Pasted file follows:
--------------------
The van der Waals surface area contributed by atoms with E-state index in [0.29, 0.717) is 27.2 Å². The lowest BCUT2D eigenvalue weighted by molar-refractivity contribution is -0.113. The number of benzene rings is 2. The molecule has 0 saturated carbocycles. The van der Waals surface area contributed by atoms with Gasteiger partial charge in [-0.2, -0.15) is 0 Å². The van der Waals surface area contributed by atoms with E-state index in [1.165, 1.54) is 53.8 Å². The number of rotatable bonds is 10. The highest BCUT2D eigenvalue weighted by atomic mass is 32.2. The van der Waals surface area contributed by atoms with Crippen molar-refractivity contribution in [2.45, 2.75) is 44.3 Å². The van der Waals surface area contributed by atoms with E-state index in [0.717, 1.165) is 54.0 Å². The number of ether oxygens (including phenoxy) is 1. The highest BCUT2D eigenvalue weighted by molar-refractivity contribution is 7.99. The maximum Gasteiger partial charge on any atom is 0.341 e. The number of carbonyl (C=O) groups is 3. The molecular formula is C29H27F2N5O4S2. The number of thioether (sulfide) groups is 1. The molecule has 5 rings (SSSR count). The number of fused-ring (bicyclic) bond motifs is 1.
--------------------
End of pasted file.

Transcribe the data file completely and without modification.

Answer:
The van der Waals surface area contributed by atoms with E-state index in [0.29, 0.717) is 27.2 Å². The lowest BCUT2D eigenvalue weighted by molar-refractivity contribution is -0.113. The number of benzene rings is 2. The molecule has 0 saturated carbocycles. The van der Waals surface area contributed by atoms with Gasteiger partial charge in [-0.2, -0.15) is 0 Å². The van der Waals surface area contributed by atoms with E-state index in [1.165, 1.54) is 53.8 Å². The number of rotatable bonds is 10. The highest BCUT2D eigenvalue weighted by atomic mass is 32.2. The van der Waals surface area contributed by atoms with Crippen molar-refractivity contribution in [2.45, 2.75) is 44.3 Å². The van der Waals surface area contributed by atoms with E-state index in [0.717, 1.165) is 54.0 Å². The number of ether oxygens (including phenoxy) is 1. The highest BCUT2D eigenvalue weighted by molar-refractivity contribution is 7.99. The maximum Gasteiger partial charge on any atom is 0.341 e. The number of carbonyl (C=O) groups is 3. The molecular formula is C29H27F2N5O4S2. The number of thioether (sulfide) groups is 1. The molecule has 5 rings (SSSR count). The number of fused-ring (bicyclic) bond motifs is 1.